How dental care is paid for is gradually evolving, and local market factors influence how national trends translate to your practice. It’s important to know what these trends are so you can determine how your practice may be affected by them.
Consumers with a dental benefit are more than twice as likely to visit their dentist. However, consumers are being asked to share a larger portion of their premiums. This cost pressure from employers is transferred to dental plans as they maintain low premiums and lower reimbursement rates to dentists. According to the National Association of Dental Plans (NADP), in 2015 the average dental care PPO premium for a single employee was down 1.5 percent from 2014. This explains why you spend more time today with administrative issues such as claim denials and disallow policies.
Consumerism is on the rise. Because consumers bear an increasing percentage of their total costs, consumerism is on the rise as patients seek more transparency related to cost information. You may notice that more consumers are price shopping for their dental care because of these pressures.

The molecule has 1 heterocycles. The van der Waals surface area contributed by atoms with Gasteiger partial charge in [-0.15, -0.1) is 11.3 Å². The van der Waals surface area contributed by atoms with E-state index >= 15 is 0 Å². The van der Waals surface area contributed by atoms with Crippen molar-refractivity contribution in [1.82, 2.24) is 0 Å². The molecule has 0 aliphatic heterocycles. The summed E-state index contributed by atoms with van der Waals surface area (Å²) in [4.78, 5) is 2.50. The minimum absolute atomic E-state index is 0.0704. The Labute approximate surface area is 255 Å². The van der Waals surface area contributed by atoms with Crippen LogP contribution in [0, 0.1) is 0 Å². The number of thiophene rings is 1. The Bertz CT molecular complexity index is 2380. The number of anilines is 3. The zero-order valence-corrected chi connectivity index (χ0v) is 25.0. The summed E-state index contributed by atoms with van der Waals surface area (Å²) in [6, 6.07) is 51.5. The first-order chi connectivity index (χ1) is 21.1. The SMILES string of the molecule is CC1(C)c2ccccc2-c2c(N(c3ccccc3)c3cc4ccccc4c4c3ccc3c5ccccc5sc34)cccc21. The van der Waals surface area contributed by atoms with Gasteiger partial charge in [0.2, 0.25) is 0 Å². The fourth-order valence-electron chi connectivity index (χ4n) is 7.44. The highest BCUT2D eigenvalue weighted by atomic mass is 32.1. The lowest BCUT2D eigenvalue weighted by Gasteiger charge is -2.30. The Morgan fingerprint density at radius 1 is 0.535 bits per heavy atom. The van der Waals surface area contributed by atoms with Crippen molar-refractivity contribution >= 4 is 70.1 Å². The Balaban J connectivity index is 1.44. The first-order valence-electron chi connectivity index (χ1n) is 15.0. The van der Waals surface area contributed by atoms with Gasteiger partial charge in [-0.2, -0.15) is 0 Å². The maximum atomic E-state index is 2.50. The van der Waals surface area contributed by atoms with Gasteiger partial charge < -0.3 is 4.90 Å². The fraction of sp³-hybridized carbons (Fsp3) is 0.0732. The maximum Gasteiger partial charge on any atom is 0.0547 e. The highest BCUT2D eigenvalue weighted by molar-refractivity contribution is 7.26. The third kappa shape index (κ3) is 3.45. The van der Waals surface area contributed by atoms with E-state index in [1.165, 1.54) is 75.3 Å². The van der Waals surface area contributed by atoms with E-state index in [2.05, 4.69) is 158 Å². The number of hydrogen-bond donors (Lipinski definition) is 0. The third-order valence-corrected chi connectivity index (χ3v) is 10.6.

PPO plans define the dental benefit market. While the average dentist participates in about six dental benefit plans, the characteristics of those plans is changing. For instance, the market share of preferred provider organization (PPO) plans is on the rise and constitutes more than 80 percent of the current market according to NADP. And, there is an increased focus on directing plan beneficiaries to in-network dentists.
Dental benefit plan design has largely remained unchanged for many decades. Dentistry has always been among the most valuable and affordable health care services, and recent trends support that. However dental plan design has largely remained unchanged. A few positive trends include plans offering “roll-over” of annual maximums and “preventive and diagnostic credit” (for example, some preventive and diagnostic services do not count towards the patient’s annual maximum).